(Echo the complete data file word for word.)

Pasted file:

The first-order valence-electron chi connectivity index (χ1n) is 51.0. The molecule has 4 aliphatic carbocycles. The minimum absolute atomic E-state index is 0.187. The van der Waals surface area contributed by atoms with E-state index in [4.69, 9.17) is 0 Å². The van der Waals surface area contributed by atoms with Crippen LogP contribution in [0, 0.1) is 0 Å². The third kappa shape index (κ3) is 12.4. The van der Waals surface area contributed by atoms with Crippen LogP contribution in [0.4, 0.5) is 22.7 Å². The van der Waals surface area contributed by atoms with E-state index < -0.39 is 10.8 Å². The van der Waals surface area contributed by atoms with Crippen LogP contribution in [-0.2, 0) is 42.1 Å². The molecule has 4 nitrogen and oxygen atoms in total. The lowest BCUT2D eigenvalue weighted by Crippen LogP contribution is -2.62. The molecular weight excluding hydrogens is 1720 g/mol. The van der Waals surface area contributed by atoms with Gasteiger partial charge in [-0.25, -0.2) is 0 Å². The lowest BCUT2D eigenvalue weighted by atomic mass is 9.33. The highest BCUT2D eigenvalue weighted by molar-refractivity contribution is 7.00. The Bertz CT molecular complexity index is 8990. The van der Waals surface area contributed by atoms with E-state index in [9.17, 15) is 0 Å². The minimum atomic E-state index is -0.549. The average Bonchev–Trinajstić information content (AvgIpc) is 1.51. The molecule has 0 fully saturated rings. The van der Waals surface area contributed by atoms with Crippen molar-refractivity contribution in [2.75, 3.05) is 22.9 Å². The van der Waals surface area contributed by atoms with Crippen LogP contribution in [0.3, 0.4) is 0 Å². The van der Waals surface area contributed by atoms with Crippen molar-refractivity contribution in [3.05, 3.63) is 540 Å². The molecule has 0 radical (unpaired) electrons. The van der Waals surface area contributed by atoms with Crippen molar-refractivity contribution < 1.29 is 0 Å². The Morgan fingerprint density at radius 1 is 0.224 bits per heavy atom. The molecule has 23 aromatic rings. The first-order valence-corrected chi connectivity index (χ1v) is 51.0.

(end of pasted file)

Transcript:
The first-order valence-electron chi connectivity index (χ1n) is 51.0. The molecule has 4 aliphatic carbocycles. The minimum absolute atomic E-state index is 0.187. The van der Waals surface area contributed by atoms with E-state index in [4.69, 9.17) is 0 Å². The van der Waals surface area contributed by atoms with Crippen LogP contribution in [0, 0.1) is 0 Å². The third kappa shape index (κ3) is 12.4. The van der Waals surface area contributed by atoms with Crippen LogP contribution in [0.4, 0.5) is 22.7 Å². The van der Waals surface area contributed by atoms with E-state index < -0.39 is 10.8 Å². The van der Waals surface area contributed by atoms with Crippen LogP contribution in [-0.2, 0) is 42.1 Å². The molecule has 4 nitrogen and oxygen atoms in total. The lowest BCUT2D eigenvalue weighted by Crippen LogP contribution is -2.62. The molecular weight excluding hydrogens is 1720 g/mol. The van der Waals surface area contributed by atoms with Gasteiger partial charge in [-0.25, -0.2) is 0 Å². The lowest BCUT2D eigenvalue weighted by atomic mass is 9.33. The highest BCUT2D eigenvalue weighted by molar-refractivity contribution is 7.00. The Bertz CT molecular complexity index is 8990. The van der Waals surface area contributed by atoms with E-state index in [9.17, 15) is 0 Å². The minimum atomic E-state index is -0.549. The average Bonchev–Trinajstić information content (AvgIpc) is 1.51. The molecule has 0 fully saturated rings. The van der Waals surface area contributed by atoms with Crippen molar-refractivity contribution in [2.75, 3.05) is 22.9 Å². The van der Waals surface area contributed by atoms with Crippen LogP contribution in [0.3, 0.4) is 0 Å². The van der Waals surface area contributed by atoms with Crippen molar-refractivity contribution in [3.05, 3.63) is 540 Å². The molecule has 0 radical (unpaired) electrons. The van der Waals surface area contributed by atoms with Crippen molar-refractivity contribution < 1.29 is 0 Å². The Morgan fingerprint density at radius 1 is 0.224 bits per heavy atom. The molecule has 23 aromatic rings. The first-order valence-corrected chi connectivity index (χ1v) is 51.0.